- I also find it was fault for the Council not to review Mr F’s needs when he moved in with Ms D in March 2020. I appreciate that the Council was continuing to fund his placement at the college and shared lives provider, and that it was Mr F’s choice not to return due to his concerns about the risks of COVID-19. Nonetheless, it was a significant change in his circumstances that I consider the Council should have reviewed sooner than June 2020.
- Following the June review, the Council decided not to put a care package in place in July and August 2020. This was because it considered this to be a short period, Mr F was due to go abroad for part of the time and a week’s respite was provided. I do not find any fault in this decision as such, but I consider that if the review had been done in April 2020 the Council may have made a different decision about the support to be provided for Mr F whilst he was living with Ms D. I consider the delay in reviewing therefore caused uncertainty and stress to Ms D, as she cannot know what support may have been provided.
- The Council reviewed Mr F’s needs in June and September 2020. The assessments are comprehensive and detailed. They describe Mr F’s needs and Ms D’s views about the support he needed. Mr F and Ms D were involved in the process. The care and support plan completed in October 2020 sets out how Mr F’s needs will be met, the indicative budget and the final personal budget. This is all in line with the care and support statutory guidance and I find no fault in the way the assessments were carried out or the plan written.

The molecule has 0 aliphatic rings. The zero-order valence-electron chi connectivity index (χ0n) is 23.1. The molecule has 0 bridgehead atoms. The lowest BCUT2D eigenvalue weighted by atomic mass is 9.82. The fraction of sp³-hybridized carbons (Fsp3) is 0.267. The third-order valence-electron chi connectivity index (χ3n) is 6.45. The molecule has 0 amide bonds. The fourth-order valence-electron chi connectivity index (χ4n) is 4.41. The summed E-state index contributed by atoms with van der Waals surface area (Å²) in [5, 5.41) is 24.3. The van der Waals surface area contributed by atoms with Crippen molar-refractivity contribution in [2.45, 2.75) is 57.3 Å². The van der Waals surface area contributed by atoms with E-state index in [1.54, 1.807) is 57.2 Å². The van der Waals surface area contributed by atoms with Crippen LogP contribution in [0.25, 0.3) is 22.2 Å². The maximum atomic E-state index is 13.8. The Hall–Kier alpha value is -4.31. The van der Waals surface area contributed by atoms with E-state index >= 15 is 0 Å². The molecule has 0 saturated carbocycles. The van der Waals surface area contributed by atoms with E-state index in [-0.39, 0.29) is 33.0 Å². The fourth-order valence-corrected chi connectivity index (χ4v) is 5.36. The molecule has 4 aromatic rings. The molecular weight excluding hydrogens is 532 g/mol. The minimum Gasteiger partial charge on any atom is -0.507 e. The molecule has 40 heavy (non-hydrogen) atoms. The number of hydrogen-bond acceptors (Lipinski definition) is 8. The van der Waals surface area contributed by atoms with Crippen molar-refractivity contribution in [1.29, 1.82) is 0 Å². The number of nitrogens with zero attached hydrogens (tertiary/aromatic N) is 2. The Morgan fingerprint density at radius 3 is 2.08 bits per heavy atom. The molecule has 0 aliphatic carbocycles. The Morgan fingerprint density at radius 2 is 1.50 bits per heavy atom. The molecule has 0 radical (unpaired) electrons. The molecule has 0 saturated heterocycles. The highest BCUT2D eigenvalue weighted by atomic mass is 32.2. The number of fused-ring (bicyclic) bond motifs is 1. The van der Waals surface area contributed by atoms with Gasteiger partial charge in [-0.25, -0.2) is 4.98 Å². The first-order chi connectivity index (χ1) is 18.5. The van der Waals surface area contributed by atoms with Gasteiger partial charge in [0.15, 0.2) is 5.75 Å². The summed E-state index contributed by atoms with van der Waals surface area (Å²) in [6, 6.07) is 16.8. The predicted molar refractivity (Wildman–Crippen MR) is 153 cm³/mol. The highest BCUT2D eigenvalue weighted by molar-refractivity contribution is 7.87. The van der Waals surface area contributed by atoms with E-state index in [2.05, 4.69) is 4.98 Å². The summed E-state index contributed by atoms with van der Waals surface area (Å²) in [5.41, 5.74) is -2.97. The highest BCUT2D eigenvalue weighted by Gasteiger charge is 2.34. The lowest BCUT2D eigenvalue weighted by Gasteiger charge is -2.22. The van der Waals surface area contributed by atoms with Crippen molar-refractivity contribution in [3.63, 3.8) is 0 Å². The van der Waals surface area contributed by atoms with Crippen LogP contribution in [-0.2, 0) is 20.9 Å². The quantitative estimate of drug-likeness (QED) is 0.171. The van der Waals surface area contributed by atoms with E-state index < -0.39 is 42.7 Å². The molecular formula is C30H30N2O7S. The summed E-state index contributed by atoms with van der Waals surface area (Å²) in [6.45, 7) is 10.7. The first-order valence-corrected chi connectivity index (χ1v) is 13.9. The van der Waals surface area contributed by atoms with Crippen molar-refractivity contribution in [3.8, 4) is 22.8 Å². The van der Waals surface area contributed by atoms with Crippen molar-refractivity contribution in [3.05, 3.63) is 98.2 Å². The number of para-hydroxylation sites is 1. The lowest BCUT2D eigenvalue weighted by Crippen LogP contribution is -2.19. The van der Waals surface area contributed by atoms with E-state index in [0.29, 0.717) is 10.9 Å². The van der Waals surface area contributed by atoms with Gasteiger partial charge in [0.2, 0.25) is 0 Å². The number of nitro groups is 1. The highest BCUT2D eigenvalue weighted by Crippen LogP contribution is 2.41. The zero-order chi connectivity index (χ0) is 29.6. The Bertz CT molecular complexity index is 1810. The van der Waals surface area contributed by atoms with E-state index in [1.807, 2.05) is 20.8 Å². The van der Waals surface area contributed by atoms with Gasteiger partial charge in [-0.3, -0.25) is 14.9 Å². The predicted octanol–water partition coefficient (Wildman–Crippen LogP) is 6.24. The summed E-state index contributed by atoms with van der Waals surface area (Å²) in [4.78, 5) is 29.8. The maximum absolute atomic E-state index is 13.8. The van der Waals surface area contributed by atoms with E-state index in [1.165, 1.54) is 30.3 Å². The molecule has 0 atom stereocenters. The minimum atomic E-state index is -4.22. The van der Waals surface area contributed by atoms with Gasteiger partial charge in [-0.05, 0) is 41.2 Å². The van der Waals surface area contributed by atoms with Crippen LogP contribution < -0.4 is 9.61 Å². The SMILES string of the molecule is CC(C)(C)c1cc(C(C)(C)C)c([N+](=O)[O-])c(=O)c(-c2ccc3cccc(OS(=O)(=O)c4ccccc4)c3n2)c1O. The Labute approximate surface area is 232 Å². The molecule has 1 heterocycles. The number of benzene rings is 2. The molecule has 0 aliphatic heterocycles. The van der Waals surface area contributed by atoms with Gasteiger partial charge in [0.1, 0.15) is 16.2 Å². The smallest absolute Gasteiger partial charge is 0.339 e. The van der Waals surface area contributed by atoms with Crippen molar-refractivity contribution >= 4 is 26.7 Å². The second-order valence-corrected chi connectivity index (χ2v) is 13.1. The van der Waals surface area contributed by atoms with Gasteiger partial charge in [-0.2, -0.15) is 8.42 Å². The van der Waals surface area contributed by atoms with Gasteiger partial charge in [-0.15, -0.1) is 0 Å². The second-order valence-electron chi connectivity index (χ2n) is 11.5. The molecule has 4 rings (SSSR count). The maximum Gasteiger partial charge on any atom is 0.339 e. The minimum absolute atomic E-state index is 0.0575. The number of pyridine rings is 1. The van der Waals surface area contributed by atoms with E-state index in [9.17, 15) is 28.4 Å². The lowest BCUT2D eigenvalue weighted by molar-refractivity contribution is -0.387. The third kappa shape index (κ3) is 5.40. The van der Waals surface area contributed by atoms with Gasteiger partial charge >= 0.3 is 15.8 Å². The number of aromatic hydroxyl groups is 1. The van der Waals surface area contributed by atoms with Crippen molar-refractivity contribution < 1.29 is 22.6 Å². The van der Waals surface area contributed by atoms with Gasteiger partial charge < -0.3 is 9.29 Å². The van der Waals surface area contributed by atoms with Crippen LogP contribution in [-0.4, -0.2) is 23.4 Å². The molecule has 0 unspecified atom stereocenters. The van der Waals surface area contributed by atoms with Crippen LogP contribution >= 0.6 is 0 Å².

- When Ms D complained about the plan the Council met with her to discuss her concerns and re-considered the plan. It decided the care and support plan was sufficient. It is for the social worker to make a professional judgement about whether Mr F required 24-hour care, and the Council found Mr F’s needs could be met with 42 hours of personal assistant care per week. It was entitled to make this decision. As there is no evidence of fault in the way the assessment was carried out, I cannot challenge this no matter how much Ms D disagrees.